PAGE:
Part 9:

The time has come for part nine of the marquoir, which delves into our childhoods and pays tribute to the people who made a difference in our lives.

This is in fact the most personal section that I have designed.

It is also the section that shows our birth month, that you can stitch into the sampler using the numbers that appear on the lower right- and left-hand sides of your linen (parts three and four).

My birth month, April, is represented by two white roses at the bottom, on either side of the numbers, but also by the little flowers and the cherries.   Spring is a season that I really enjoy.   It's the temperate part of the year, when we have both rain -- sometimes downpours -- and the first rays of sunlight.  Temperatures are mild and pleasant, while the trees and flowers are bursting with green and bright colors.  It's a time for rebirth.

In the lower left-hand corner, you'll find the person who gave me life: my mother.  Above her head, I've stitched a one-franc coin, as she worked at a bank before retiring a few months ago.   My mother was obviously a major pillar of strength for me in my youth.  If I were to have described her back then, I would have said she was "old-school", and too matter-of-fact (only with respect to our education, I mean).  I wasn't a difficult child, but I sometimes suffered from not having her trust, especially when I reached my teen years.

I often thought that my mother was different from the others.   With red hair and very pale skin, a flirtatious look, and a first name -- Cosette -- that gave her a particular and unusual charm, my mother is a very feminine, discreet woman with strict morals, who often hid her concerns with a "nothing's wrong" look.  So as to never have to speak about her emotions.

I have a lot of respect for my mother, and we have become very close, confiding in each other more and more as the years go by.

Just next to her is my father with the letters "a b c" above his head, to represent his work as a printer.  He is depicted as a bon vivant, joyous but also proud.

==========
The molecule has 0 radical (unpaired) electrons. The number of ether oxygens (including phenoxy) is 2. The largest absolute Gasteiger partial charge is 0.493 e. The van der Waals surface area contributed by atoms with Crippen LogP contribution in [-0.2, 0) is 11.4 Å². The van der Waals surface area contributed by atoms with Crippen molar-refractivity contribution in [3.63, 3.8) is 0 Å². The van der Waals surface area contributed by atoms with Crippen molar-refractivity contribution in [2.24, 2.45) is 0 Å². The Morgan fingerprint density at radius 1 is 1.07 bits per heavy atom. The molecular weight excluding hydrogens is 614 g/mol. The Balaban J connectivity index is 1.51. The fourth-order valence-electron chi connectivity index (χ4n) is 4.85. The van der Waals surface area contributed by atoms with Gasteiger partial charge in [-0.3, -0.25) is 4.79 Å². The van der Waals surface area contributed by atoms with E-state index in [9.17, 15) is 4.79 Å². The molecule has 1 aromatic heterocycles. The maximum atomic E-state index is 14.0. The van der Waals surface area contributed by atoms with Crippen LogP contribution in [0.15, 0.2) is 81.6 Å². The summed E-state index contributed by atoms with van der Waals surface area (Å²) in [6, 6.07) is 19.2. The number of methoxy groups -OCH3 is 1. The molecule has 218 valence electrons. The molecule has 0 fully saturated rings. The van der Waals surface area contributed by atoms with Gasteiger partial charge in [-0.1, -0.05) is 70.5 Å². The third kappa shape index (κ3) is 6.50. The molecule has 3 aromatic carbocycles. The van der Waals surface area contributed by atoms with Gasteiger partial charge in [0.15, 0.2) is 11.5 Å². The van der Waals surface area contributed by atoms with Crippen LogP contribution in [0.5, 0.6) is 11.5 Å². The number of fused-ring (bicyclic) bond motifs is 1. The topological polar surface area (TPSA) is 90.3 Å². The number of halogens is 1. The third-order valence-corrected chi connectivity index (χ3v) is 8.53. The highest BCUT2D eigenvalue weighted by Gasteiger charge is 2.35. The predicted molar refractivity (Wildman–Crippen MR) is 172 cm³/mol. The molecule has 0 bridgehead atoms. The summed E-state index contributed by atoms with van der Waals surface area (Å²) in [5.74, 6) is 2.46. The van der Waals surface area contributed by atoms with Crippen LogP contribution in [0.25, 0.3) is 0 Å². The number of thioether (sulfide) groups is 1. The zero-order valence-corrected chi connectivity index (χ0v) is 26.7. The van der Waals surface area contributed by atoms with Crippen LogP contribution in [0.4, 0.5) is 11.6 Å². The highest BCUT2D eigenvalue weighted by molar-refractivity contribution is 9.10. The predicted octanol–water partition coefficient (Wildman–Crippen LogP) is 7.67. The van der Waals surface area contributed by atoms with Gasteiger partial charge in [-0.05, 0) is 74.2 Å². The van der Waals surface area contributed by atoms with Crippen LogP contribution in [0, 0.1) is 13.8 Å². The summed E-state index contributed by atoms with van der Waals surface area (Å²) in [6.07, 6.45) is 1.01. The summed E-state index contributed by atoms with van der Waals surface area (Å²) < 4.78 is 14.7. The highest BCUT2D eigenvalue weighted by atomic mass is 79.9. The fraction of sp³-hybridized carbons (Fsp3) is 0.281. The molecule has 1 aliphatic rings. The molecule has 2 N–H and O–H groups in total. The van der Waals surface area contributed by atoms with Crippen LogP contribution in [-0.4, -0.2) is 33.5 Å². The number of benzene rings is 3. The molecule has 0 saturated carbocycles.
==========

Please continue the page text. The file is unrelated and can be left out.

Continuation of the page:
In the early part of my childhood, my father had an important place in my life -- I loved his bohemian side and his ability to fit into society.  Due to his difficult childhood, he is not someone who had good social skills, but managed to use his good-natured personality and his sense of humor to fit in.  The bottle and the glass just above stands for his excesses, which he indulged in probably without even knowing it, and which ruined our relationship.

I won't expand on this subject anymore, I would just like to note that above the bottle is a door,  which can be used to escape from our addictions -- a door that my father recently learned to walk through, to our great happiness.

Cigarettes are unfortunately my addiction, companions that I have had for years, but with whom I parted ways a year and a half ago.

Life is a long journey, and I sincerely believe that we should never judge others, as it is painful and can lead people to plunge into a dark period of excess, the consequences of which we cannot know from the start.

Just next to the "a b c", is a baby -- my little brother.

He arrived a long time after me -- a nine-and-a-half year age difference is a lot between a brother and sister, but I didn't have any trouble adjusting to it.

But I did suffer a bit from the constant "It's a boy!" remarks (signifying the pride of having someone to carry forth the family name).  That bothered me sometimes but nothing more, as I always adored my brother and still do, even if he's not little any more and towers over me at a height of 1m80 (about six feet)!! :)

The number 93 stands for the administrative department in France where I was born, in the town of Montreuil-sous-Bois.

Just below that is a mouse with a tooth.  I wanted to acknowledge all the classic tales we are told as children, and show the one I loved most of all: the one about the little mouse that goes around collecting the lost teeth placed under our pillows while we sleep, replacing them with a shiny coin.  I had great pleasure recreating the "tooth fairy" tradition with my own children.